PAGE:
Analog slot car racing speeds through today's digital world
The sound of tiny model cars buzzing and circling a track while families converse and watch others compete creates an inviting atmosphere in Lewisburg. It finally has a shop designated for slot car racing. AJ Riddle is the 31-year-old owner and founder of Hot Slots located at 711 Cornersville Road.
Slot car racing started in the early 1900s. By the '60s, the hobby flourished as it spread to America. Using pistol-grip controllers, people compete using handcrafted miniature electrically-operated toy racing cars on tracks. Unfortunately, the fad died out in the '70s due to radio-controlled cars, not to mention the introduction of video game consoles.
Hot Slots has a 20'x48' road course and an 88' drag strip with a scale of 1/4 mile. Every third weekend of the month, Hot Slots hosts a big race that attracts enthusiasts from all over. The prize money from this past month paid out over $3,500. Not only does Hot Slots attract racing competitors, but many have held birthday parties here too.
After the departure of his business partner, Riddle relocated from Columbia to Lewisburg in hopes of reviving the once popular '60s craze. Despite the stereotype-- older gentlemen-- Hot Slots' customers range from 4-year-olds to 70-year-olds. Some even drive over two hours to race in Lewisburg. Although Riddle sees many adults come in, families come to race too. He launched the store with the goal of uniting people everywhere.
"It's not just for the kids, it includes everyone," Riddle said.
Riddle gave up his management position at O'Reilly Auto Parts in order to pursue his passion for slot cars and to ensure the success of his business.
"You gotta go after what you love. It helps that it's one of the most fun jobs I've ever had," he said laughing.
Three years ago, Riddle was the only slot car racing place in middle Tennessee. What sets his business apart from his competitors? Riddle devotes time to helping and coaching all of his new and old customers.
"Lots of other shop owners won't spend time with some, but I will," he said.
According to Riddle, most public racetracks have closed, but the hobby is suddenly booming again with the help of the internet. It has made it easier to access parts for those who like to build their own cars, as well as connecting people interested in the hobby.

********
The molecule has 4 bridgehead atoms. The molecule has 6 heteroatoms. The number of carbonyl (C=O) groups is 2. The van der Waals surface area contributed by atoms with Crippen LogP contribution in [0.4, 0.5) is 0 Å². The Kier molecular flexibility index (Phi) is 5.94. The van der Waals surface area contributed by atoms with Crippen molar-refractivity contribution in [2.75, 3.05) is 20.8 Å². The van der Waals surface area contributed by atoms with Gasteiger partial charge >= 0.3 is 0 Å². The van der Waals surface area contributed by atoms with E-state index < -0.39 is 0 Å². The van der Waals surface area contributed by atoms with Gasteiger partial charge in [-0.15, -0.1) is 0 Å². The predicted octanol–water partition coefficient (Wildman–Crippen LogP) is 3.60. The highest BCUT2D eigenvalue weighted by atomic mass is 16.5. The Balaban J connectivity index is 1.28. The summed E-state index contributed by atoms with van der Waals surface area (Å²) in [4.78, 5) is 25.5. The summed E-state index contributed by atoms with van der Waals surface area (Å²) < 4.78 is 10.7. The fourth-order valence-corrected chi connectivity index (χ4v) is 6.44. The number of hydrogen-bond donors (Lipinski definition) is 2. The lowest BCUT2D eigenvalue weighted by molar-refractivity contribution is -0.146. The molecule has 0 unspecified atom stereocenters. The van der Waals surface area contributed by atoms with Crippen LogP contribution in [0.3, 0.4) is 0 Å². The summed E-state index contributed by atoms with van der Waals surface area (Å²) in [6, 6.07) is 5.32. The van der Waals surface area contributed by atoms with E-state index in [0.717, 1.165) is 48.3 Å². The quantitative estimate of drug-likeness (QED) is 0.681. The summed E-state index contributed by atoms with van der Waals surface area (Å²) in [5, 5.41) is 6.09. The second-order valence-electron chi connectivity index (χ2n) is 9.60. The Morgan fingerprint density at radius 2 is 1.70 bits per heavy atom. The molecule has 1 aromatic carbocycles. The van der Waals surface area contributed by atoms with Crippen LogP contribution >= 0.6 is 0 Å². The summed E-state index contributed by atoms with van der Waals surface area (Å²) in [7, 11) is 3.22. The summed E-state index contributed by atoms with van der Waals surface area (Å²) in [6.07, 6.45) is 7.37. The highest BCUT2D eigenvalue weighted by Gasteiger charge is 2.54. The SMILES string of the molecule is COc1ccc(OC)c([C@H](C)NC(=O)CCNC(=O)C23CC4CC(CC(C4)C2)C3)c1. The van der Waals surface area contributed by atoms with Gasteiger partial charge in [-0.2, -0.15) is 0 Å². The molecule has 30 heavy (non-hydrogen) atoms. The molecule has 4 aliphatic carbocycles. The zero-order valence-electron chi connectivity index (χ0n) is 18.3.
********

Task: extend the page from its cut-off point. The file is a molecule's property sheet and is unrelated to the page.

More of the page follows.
"These cars operate just like real cars, sometimes the parts break. Then, you need to replace them. That's the beauty of it," he said. His business has all the replacement parts for the model cars too.
If someone does not have a slot car, no worries. They can always rent one from Hot Slots for only $10 to race.
"You only need to do it once. Then, you're hooked," he said.
Some people have invested a lot into this hobby. Riddle's personal collection of slot cars is estimated at $8,000, and a new track is valued at $25,000.
The next step for someone who gets hooked is to buy the parts to build your own car. Hot Slots has everything you need to do that. From a simple starter kit for beginners, the shop truly helps make this a hands-on hobby. If you are not a DIY person, Riddle specializes in making custom cars for slot car enthusiasts.
Recently, Riddle has started making custom wheels for the model cars. Riddle has taught himself everything he knows.
"I didn't learn this from a class or anything, I just sat down one day and started playing with the numbers. It was a long process... trial and error, but I finally got the hang of it."
Riddle recently traveled to a slot car competition in Louisville, Kentucky. He made over $2,000 just from his custom wheels.
None of that means the hobby needs to cost a lot in order to have fun at it, however.
"Remember, you only need one car to win," a customer from Hot Slots said.
Hot Slots is open Wednesdays and Thursdays from 5 p.m. - 10 p.m. and Fridays and Saturdays 2 p.m. - 10 p.m.